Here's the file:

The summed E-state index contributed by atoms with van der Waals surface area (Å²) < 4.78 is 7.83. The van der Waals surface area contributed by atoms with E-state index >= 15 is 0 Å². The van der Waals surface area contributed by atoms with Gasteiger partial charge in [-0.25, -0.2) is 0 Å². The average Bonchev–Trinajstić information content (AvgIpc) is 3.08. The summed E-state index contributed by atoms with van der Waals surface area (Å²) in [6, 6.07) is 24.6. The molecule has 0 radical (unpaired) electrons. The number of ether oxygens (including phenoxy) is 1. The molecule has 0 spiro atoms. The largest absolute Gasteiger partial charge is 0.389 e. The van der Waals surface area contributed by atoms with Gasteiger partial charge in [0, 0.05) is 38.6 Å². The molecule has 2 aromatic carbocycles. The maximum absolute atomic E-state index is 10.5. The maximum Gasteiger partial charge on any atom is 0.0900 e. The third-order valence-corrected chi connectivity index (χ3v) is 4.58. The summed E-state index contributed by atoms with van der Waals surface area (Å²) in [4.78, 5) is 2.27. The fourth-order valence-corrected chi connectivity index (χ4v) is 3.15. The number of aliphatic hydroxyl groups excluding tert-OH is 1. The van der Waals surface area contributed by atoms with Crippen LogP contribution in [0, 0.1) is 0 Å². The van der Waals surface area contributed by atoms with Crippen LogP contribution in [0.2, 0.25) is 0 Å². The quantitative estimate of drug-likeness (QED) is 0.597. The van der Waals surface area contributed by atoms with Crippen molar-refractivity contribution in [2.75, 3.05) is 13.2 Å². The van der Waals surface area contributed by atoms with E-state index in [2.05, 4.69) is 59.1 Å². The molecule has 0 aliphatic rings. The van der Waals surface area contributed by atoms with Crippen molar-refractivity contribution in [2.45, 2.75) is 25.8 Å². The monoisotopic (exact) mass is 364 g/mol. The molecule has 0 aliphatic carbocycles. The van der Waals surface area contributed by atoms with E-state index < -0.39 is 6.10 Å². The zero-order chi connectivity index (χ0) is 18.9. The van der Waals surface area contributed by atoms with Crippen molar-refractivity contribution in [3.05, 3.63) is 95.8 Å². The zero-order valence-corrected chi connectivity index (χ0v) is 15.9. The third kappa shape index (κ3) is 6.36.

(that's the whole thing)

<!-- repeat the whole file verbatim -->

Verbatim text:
The summed E-state index contributed by atoms with van der Waals surface area (Å²) < 4.78 is 7.83. The van der Waals surface area contributed by atoms with E-state index >= 15 is 0 Å². The van der Waals surface area contributed by atoms with Gasteiger partial charge in [-0.25, -0.2) is 0 Å². The average Bonchev–Trinajstić information content (AvgIpc) is 3.08. The summed E-state index contributed by atoms with van der Waals surface area (Å²) in [6, 6.07) is 24.6. The molecule has 0 radical (unpaired) electrons. The number of ether oxygens (including phenoxy) is 1. The molecule has 0 spiro atoms. The largest absolute Gasteiger partial charge is 0.389 e. The van der Waals surface area contributed by atoms with Gasteiger partial charge in [0, 0.05) is 38.6 Å². The molecule has 2 aromatic carbocycles. The maximum absolute atomic E-state index is 10.5. The maximum Gasteiger partial charge on any atom is 0.0900 e. The third-order valence-corrected chi connectivity index (χ3v) is 4.58. The summed E-state index contributed by atoms with van der Waals surface area (Å²) in [4.78, 5) is 2.27. The fourth-order valence-corrected chi connectivity index (χ4v) is 3.15. The number of aliphatic hydroxyl groups excluding tert-OH is 1. The van der Waals surface area contributed by atoms with Crippen LogP contribution in [0, 0.1) is 0 Å². The van der Waals surface area contributed by atoms with Crippen LogP contribution in [0.2, 0.25) is 0 Å². The quantitative estimate of drug-likeness (QED) is 0.597. The van der Waals surface area contributed by atoms with Crippen molar-refractivity contribution in [2.75, 3.05) is 13.2 Å². The van der Waals surface area contributed by atoms with E-state index in [2.05, 4.69) is 59.1 Å². The molecule has 0 aliphatic rings. The van der Waals surface area contributed by atoms with Crippen molar-refractivity contribution in [2.45, 2.75) is 25.8 Å². The monoisotopic (exact) mass is 364 g/mol. The molecule has 0 aliphatic carbocycles. The van der Waals surface area contributed by atoms with E-state index < -0.39 is 6.10 Å². The zero-order chi connectivity index (χ0) is 18.9. The van der Waals surface area contributed by atoms with Crippen molar-refractivity contribution in [3.05, 3.63) is 95.8 Å². The zero-order valence-corrected chi connectivity index (χ0v) is 15.9. The third kappa shape index (κ3) is 6.36.